Normative Ethics > Consequentialism > Varieties of Consequentialism > Objective and Subjective Consequentialism
Edited by Douglas W. Portmore (Arizona State University)
|Summary||On objective consequentialism, the permissibility of S's X-ing (where S is a subject and X is an act) depends solely on the facts and not at all on what S's evidence is. More specifically, it depends on facts concerning the possible outcomes associated with X and its alternatives. Now, if determinism is true, there is, for each act, only one possible outcome. But if indeterminism is true, then there may be no determinate fact about what X's outcome would be. Instead, there would be only a probability distribution over the possible outcomes associated with S's X-ing. In contrast to objective consequentialism, subjective consequentialism holds that the permissibility of S's X-ing depends not on the facts but on S's evidences concerning possible outcomes. To illustrate, suppose that someone has shaken a die in a cup and has then inverted the cup onto the table top. Underneath the cup the die lies with the six side facing up. But I don't know this. Now if I pay six dollars, I can have the cup removed. And if the cup is removed to reveal a six facing up, I will win twelve dollars and double my money. If I don't pay six dollars, I can win nothing. If I pay six dollars, and something other than a six is revealed, I lose my six dollars. According to objective consequentialism, I should pay six dollars to play the game. For if I do, I will win twelve dollars and double my money. According to subjective consequentialism, I should not pay six dollars to play the game. Given that I don't know what side of the die faces up, I can only assume that there is, given my evidence, a one-in-six chance that a six will be revealed. But a 1-in-6 chance at twelve dollars isn't worth six dollars; it's worth only two dollars. Thus, according to subjective consequentialism, I shouldn't pay six dollars to play this game.|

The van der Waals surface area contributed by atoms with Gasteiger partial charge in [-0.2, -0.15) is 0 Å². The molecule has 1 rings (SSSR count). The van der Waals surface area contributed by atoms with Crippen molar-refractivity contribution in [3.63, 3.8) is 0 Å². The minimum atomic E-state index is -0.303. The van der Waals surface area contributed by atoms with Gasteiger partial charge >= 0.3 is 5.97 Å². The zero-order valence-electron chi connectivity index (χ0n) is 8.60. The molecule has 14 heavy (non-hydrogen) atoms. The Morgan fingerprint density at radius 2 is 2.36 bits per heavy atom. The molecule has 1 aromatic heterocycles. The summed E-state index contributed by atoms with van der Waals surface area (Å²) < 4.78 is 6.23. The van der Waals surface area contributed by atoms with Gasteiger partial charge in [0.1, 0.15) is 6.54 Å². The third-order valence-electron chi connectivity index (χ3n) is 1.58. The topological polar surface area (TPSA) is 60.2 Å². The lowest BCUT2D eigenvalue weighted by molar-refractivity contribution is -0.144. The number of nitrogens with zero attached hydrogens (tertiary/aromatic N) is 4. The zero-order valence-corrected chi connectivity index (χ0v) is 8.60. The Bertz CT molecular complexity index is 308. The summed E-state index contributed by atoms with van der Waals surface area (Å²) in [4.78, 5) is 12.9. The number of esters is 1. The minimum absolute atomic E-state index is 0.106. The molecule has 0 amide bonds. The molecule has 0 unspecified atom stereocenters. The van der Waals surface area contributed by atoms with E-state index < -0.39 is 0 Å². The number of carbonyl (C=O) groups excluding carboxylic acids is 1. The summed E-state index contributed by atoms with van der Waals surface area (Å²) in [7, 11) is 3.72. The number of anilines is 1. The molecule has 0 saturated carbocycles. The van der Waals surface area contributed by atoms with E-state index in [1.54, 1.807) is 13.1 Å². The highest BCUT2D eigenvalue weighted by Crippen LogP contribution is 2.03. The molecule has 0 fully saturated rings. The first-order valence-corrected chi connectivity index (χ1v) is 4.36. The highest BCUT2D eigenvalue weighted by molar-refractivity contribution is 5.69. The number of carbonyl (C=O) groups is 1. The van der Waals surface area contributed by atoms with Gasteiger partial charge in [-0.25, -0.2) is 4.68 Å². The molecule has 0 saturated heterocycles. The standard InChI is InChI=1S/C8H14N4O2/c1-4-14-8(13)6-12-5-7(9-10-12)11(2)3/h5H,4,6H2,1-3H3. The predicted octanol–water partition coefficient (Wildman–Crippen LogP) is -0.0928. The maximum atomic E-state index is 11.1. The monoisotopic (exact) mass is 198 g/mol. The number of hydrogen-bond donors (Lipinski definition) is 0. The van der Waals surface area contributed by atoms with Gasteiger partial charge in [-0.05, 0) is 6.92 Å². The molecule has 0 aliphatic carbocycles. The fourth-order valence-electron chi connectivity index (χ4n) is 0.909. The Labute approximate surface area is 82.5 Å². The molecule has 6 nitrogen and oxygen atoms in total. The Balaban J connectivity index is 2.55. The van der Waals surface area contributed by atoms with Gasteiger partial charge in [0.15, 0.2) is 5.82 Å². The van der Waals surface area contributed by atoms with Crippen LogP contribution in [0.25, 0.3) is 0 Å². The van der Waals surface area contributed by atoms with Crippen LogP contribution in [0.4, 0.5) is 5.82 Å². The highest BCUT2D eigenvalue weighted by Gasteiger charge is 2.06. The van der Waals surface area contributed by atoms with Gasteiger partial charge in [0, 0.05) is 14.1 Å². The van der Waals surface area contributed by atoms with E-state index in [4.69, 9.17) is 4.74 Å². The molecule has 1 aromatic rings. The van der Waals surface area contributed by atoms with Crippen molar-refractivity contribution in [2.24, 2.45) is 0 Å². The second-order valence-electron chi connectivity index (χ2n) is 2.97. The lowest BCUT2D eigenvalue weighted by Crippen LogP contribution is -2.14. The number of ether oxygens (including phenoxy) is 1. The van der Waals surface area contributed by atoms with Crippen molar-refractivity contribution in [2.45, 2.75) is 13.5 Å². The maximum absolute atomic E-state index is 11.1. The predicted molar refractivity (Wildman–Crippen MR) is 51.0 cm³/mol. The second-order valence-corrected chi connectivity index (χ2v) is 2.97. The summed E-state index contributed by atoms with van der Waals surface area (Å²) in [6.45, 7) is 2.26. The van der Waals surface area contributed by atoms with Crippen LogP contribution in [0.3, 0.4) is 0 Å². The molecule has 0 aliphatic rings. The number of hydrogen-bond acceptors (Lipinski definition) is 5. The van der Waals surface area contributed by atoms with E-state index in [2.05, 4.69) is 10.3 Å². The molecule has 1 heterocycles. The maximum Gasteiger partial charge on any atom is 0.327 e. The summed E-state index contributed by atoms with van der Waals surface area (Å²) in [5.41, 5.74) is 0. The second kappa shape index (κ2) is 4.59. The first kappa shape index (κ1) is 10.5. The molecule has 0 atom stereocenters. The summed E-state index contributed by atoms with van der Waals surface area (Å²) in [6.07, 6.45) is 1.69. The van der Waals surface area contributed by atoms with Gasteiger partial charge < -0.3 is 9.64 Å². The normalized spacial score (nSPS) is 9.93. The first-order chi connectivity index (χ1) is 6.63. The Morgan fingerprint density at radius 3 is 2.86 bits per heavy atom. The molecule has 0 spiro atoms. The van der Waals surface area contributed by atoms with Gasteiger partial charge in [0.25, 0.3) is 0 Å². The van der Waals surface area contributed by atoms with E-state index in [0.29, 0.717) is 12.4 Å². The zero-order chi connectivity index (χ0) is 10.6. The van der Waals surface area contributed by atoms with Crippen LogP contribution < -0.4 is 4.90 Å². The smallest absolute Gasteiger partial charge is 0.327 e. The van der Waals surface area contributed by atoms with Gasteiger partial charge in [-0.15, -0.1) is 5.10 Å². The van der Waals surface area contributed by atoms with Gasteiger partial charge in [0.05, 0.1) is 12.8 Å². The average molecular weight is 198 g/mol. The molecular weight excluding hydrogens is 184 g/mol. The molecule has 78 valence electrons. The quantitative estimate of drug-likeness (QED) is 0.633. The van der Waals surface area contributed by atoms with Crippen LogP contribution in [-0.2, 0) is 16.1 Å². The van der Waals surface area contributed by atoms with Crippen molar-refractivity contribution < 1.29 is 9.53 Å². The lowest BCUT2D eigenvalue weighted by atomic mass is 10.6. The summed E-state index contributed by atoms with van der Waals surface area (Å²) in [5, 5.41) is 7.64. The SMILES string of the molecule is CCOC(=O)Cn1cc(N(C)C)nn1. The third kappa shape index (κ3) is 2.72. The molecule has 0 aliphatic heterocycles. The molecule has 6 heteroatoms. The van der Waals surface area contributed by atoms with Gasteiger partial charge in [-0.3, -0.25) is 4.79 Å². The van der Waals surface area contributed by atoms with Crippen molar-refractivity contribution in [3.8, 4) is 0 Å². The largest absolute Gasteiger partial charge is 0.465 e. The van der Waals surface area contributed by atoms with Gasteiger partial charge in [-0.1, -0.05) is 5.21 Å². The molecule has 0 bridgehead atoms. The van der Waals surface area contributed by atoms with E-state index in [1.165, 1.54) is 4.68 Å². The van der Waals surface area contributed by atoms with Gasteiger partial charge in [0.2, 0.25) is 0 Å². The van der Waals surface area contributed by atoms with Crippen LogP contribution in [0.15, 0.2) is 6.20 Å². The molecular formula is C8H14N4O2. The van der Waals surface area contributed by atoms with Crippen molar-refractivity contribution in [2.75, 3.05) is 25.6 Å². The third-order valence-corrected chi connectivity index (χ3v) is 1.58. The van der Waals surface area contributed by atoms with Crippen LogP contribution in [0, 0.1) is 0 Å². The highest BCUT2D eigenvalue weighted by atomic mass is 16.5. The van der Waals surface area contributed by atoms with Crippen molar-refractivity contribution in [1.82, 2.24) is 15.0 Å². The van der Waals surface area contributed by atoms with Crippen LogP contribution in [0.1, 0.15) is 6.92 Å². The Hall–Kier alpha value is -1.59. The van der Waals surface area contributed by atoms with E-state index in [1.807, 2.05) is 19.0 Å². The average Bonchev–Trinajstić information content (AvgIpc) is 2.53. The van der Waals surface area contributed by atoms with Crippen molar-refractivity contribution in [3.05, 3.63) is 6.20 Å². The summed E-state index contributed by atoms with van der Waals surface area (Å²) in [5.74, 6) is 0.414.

|Key works||The classic piece on this is Jackson 1991. Some other very important papers are Carlson 1999, Howard-Snyder 1997, Wiland 2005, and Feldman 2006.|
|Introductions||Jackson 1991 in conjunction with Feldman 2006 provides a nice overview of the main issues.|
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